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Dust storm magnitude, duration, and frequency

NAME: Dust storm magnitude, duration, and frequency

BRIEF DESCRIPTION: The frequency, duration and magnitude (intensity) of dust storms are gauges of the transport of dust and other fine sediments from arid and semi-arid regions [see wind erosion]. Desert winds carry more fine sediment than any other geological agent: the Sahara probably moves 60-200 million tonnes/yr of dust. An increased flux of dust has been correlated with periods of drier and/or windier climates in arid regions, historically and from proxy records in ocean and ice cores. Material picked up in the Sahara Desert is known to be transported in the atmosphere across the Atlantic Ocean.

SIGNIFICANCE: Local, regional and global weather patterns can be strongly influenced by accumulations of dust in the atmosphere. Dust storms remove large quantities of surface sediments and topsoil with nutrients and seeds: in the 1930s, drought and dust storms created the 'Dust Bowl', greatly reducing agricultural production on the North American prairies at that time. Wind-borne dust, especially where the grain size is less than 10µ m, and salts are known hazards to human health. Dust storms are also an important source of nutrients for soils in desert margin areas.

HUMAN OR NATURAL CAUSE: Dust storms are natural events, but the amount of sediment available for transport may be related to surface disturbances such as overgrazing, ploughing, or removal of vegetation.

ENVIRONMENT WHERE APPLICABLE: Arid and semi- arid regions, temperate, tropical and sub- tropical latitudes.

TYPES OF MONITORING SITES: Downwind of source areas, near urban and/or agricultural areas, and away from local wind barriers.

SPATIAL SCALE: landscape to mesoscale / regional to continental

METHOD OF MEASUREMENT: Determine frequency, length of storm season, volume of transported material, with visibility observations at first-order meteorological stations. Reduction of visibility to WMO specified limits gives an index of event intensity: the duration gives an approximation of magnitude. Satellite measurements of dust storms are being developed for regional monitoring and tracing pathways.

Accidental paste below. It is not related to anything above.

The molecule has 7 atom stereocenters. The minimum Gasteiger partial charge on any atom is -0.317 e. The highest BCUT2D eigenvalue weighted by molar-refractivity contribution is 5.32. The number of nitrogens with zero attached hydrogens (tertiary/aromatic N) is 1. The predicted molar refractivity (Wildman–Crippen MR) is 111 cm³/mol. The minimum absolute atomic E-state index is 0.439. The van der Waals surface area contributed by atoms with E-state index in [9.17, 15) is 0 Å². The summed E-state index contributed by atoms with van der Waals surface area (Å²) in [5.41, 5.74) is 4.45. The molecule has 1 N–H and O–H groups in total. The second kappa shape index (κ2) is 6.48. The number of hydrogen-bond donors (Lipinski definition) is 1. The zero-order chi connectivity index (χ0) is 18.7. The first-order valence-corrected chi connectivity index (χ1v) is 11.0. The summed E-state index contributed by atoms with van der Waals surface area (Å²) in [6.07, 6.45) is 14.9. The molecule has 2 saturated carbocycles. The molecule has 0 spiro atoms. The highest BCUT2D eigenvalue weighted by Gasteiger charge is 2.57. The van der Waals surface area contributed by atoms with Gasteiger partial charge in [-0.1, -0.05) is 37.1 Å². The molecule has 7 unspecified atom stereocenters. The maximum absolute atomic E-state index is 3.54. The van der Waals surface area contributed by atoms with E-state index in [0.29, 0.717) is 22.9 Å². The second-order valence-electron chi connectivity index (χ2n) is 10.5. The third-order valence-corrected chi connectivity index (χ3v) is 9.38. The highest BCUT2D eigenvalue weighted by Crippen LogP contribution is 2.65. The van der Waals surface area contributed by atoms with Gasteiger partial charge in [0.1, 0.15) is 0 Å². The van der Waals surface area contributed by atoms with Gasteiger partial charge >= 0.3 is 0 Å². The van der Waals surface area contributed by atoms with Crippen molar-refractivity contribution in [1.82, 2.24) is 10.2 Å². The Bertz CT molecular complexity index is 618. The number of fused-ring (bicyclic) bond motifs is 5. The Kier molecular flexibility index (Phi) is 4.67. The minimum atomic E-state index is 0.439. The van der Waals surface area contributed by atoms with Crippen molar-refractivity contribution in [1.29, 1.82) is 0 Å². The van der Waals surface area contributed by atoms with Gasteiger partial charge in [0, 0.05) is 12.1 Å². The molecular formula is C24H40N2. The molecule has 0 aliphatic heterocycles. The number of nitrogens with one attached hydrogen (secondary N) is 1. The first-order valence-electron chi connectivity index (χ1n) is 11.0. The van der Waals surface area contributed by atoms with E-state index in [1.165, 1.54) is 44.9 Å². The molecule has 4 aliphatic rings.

FREQUENCY OF MEASUREMENT: Each event should be recorded. The best statistic is the annual frequency of occurrence. Estimate long- range sediment transport at least every 10 years.

LIMITATIONS OF DATA AND MONITORING: restricted geographical distribution of monitoring sites.

APPLICATIONS TO PAST AND FUTURE: Good index of aridity and/or wind speeds. Paleo-records may be developed from ancient dust storm deposits found in ice cores, ocean sediments and loess.

POSSIBLE THRESHOLDS: Wind speeds of more than 5-10 m/sec are required for entrainment. Thresholds are strongly affected by the character of the ground surface and the vegetation cover.


Goudie, A.S. & N.J.Middleton 1992. The changing frequency of dust storms throughout time. Climatic Change, 20: 97- 225.

Lancaster, N. 1996. Geoindicators from desert landforms. In Berger, A.R. & W.J.Iams (eds). Geoindicators: Assessing rapid environmental changes in earth systems:251-268. Rotterdam: A.A. Balkema.

Pye, K. 1987. Aeolian dust and dust deposits. London: Academic Press.

OTHER SOURCES OF INFORMATION: Geological surveys, environment agencies, desert research institutes. Environmental and meteorological agencies may have some useful data from air quality measurements. WMO

RELATED ENVIRONMENTAL AND GEOLOGICAL ISSUES: Wind erosion, changes in hydrological systems

OVERALL ASSESSMENT: Dust storms can be a major contributor to reduced air quality, and can cause hazards to human health. Their magnitude, duration and frequency are valuable indicators.

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